China plans to resettle 100 million rural residents into towns, cities by 2020

Global Business

As part of China’s urbanization plan, the government is pushing for 60 percent of the country’s population to be living in cities by 2020. To do that Beijing is reforming its household registration system, better known as hukou.

Hukou reforms to help 100 million Chinese

As part of China's urbanization plan, the government is pushing for 60% of the country's population to be living in cities by 2020. And to do that Beijing is reforming its household registration system, better known as hukou.

China plans to help about 100 million people without urban ID records to settle in towns and cities by 2020, as part of reforms to phase out its dual-household registration system, the State Council, China’s cabinet, said on Wednesday.

It issued a circular aimed at accelerating reform of the nation’s household registration, or “hukou” system.

The document said the government will remove the limits on hukou registration in townships and small cities, relax restrictions in medium-sized cities, and set qualifications for registration in big cities.

The rights and benefits of residents who do not have urban ID records in the city where they live should be safeguarded, the document added.

At a press conference Wednesday, vice public security minister Huang Ming said different approaches will be applied in the hukou system, based on the size and population of a city.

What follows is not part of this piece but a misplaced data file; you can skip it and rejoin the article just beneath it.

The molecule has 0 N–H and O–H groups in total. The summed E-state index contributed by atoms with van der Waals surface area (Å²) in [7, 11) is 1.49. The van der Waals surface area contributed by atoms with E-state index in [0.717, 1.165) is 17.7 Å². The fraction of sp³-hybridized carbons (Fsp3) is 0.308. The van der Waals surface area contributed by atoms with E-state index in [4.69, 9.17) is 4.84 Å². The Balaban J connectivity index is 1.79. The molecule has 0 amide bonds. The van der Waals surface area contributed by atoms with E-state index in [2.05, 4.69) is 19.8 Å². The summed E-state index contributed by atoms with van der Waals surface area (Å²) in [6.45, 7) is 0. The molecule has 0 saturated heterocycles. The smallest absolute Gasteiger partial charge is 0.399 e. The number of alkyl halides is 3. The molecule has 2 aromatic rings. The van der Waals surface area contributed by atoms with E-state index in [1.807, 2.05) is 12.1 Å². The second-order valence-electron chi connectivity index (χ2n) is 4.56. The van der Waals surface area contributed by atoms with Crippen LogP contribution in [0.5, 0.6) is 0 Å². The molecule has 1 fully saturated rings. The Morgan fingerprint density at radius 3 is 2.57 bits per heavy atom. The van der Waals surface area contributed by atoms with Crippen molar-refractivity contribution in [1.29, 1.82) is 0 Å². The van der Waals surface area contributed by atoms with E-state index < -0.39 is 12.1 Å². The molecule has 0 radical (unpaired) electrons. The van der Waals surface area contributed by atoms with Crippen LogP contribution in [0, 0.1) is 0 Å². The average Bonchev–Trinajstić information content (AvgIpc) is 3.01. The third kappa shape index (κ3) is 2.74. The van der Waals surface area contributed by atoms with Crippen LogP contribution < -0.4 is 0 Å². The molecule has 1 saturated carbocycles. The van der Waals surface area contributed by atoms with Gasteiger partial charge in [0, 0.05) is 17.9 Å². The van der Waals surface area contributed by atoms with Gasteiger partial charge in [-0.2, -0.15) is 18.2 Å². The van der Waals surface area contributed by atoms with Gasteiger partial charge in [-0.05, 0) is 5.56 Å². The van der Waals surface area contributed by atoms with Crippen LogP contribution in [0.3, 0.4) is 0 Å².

Authorities will set no limits for those who want to settle in small cities and towns. “Anyone who has a legal residence can register for permanent residence, even temporary tenants,” Huang said.

Medium-sized cities with a population between one million and three million will have a low threshold, while megacities with more than five million residents will try to strictly control the influx of new citizens.

People wishing to settle in megacities like Beijing and Shanghai will have to qualify through a “points system” based on their seniority in employment, their accommodation and social security, according to Huang.

Megacities “face a lot population pressure, with an annual floating population of hundreds of thousands,” the official said.

Huang said the reform will be unprecedented, regarding its scale, coverage, measures and the resolution of the central government.

Wednesday’s circular also indicated that the reform will put an end to the dual-household registration system which has divided people into urban or agricultural households since the 1950s.

Currently, citizens without urban household registration (hukou) do not enjoy equal access to public services in cities, as the ID record, which means permanent residential permit, ties subsidized social services including health, housing, education or pensions to one’s legal residence.

The circular said an urban-rural registration system and a residential permit system will be introduced to ensure those services in cities will benefit all residents, said the circular.

Yang Zhiming, vice minister of human resources and social security, said the reform will help integrate the nation’s migrant workers into cities, since they are the major group of the people who do not hold urban ID records in the cities where they work.

Official data showed that China had 166 million migrant workers who worked in cities and towns away from their home by the end of 2013. This figure increased to 174 million by the end of the June.